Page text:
The Human Epilepsy Project (HEP)
HEP is a five-year, prospective, observational study whose primary goal is to identify clinical characteristics and biomarkers predictive of disease outcome, progression, and treatment response in participants with newly treated focal epilepsy.
|Study Type:||Observational [Patient Registry]|
|Study Design:||Observational Model: Cohort
Time Perspective: Prospective
|Target Follow-Up Duration:||3 Years|
|Official Title:||The Human Epilepsy Project|
- Presence of Biomarker(s) Predictive of Anti-epileptic Drug Treatment Response [ Time Frame: up to 36 months ] [ Designated as safety issue: No ]
Biospecimen Retention: Samples With DNA
whole blood, plasma, urine
|Study Start Date:||July 2012|
|Estimated Primary Completion Date:||May 2018 (Final data collection date for primary outcome measure)|
Epilepsy is a serious disease. It affects approximately 2.4 million Americans, with a lifetime risk estimated at 3%. More than 181,000 Americans develop epilepsy every year, and a substantial proportion has seizures that cannot be controlled by available medications. For the vast majority of patients with epilepsy, we do not understand the biological basis of their disease; we do not know whether a given anti-epileptic drug (AED) will be effective; and we cannot predict the severity of the seizure disorder, the potential emergence of co-morbidities, or the likelihood of remission.
The Human Epilepsy Project seeks to answer these unknowns by collecting high-resolution clinical information and treatment response, MRIs, EEGs, and blood and urine samples for biomarkers. A major outcome of the project is to create an open data repository of clinical information and biologic samples for future studies.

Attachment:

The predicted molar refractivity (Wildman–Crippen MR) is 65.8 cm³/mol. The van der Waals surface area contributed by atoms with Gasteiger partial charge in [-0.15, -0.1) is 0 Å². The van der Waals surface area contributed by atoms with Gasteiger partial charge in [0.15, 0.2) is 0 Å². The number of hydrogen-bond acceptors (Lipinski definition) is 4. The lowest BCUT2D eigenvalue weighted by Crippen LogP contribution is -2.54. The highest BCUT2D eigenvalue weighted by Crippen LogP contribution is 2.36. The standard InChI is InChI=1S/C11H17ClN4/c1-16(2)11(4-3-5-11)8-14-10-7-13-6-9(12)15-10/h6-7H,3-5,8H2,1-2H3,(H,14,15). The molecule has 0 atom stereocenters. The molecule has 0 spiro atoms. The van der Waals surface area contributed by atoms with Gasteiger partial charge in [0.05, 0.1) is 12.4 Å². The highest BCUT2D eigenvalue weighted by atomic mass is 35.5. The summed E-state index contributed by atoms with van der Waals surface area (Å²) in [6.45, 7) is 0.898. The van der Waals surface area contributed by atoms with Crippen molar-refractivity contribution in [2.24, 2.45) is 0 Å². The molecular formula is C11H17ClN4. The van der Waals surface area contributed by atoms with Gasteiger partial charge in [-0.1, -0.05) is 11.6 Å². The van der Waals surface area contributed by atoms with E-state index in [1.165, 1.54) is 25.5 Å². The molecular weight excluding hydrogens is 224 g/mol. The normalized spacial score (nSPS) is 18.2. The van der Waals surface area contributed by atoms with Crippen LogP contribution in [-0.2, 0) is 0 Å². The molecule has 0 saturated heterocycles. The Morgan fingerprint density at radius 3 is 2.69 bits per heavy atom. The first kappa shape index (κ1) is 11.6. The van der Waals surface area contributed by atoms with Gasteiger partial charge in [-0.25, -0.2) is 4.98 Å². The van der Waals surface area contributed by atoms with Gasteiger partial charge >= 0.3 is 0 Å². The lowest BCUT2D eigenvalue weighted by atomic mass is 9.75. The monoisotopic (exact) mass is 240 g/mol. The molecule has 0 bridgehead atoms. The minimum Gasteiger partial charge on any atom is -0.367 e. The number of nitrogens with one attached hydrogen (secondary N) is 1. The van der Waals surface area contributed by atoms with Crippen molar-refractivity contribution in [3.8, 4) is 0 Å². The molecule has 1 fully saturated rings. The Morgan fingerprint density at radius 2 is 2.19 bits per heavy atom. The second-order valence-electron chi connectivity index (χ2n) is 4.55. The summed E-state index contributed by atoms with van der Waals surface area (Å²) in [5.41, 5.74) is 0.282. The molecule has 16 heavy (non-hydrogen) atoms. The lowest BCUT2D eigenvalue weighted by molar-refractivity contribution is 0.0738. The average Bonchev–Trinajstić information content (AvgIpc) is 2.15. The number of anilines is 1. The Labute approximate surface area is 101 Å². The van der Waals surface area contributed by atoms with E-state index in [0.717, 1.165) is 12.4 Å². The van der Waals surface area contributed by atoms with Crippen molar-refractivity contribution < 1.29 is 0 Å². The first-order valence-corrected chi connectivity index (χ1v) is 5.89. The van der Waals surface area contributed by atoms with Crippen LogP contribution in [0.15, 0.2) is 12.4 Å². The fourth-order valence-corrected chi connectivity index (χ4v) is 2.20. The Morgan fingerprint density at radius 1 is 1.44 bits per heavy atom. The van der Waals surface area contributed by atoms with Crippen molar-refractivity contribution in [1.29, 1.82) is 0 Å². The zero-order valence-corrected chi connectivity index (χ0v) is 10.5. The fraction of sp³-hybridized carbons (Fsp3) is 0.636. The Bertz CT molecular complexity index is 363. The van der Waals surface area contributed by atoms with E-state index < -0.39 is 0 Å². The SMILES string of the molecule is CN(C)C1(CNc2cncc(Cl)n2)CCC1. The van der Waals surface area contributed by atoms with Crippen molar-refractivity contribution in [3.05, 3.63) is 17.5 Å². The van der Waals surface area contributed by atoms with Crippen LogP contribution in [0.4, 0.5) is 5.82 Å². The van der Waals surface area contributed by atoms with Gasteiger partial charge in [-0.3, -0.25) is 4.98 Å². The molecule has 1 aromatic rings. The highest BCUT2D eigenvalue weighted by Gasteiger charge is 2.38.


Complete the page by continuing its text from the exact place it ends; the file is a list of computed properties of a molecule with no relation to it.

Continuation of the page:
HEP may have a transformative impact on epilepsy diagnosis and treatment by identifying critical clinical features and biomarkers at the onset of epilepsy that can be used to predict outcome and guide therapy. We hope to identify subsets of patients at high risk for pharmacoresistance who may benefit from more aggressive initial therapy and earlier consideration for surgical treatment. The existence of biomarkers that predict the likelihood of disease remission would dramatically affect treatment decisions and counseling for millions of patients.
In addition to its impact on current clinical care, the data and specimens collected in HEP, including sequential neuroimaging, electrophysiology and metabolite profiles, and banked DNA for the purpose of future genomics studies, have the potential to provide new insights into the biological basis of focal epilepsy, which will advance our efforts to discover effective treatments and cures for this disorder.
Please refer to this study by its ClinicalTrials.gov identifier: NCT02126774
|Contact: Sabrina Cristofaroemail@example.com|
Show 30 Study Locations
|Principal Investigator:||Ruben Kuzniecky, MD||New York University, Comprehensive Epilepsy Center|
|Principal Investigator:||Jacqueline French, MD||New York University, Comprehensive Epilepsy Center|
|Principal Investigator:||Daniel Lowenstein, MD||University of California, San Francisco, Department of Neurology|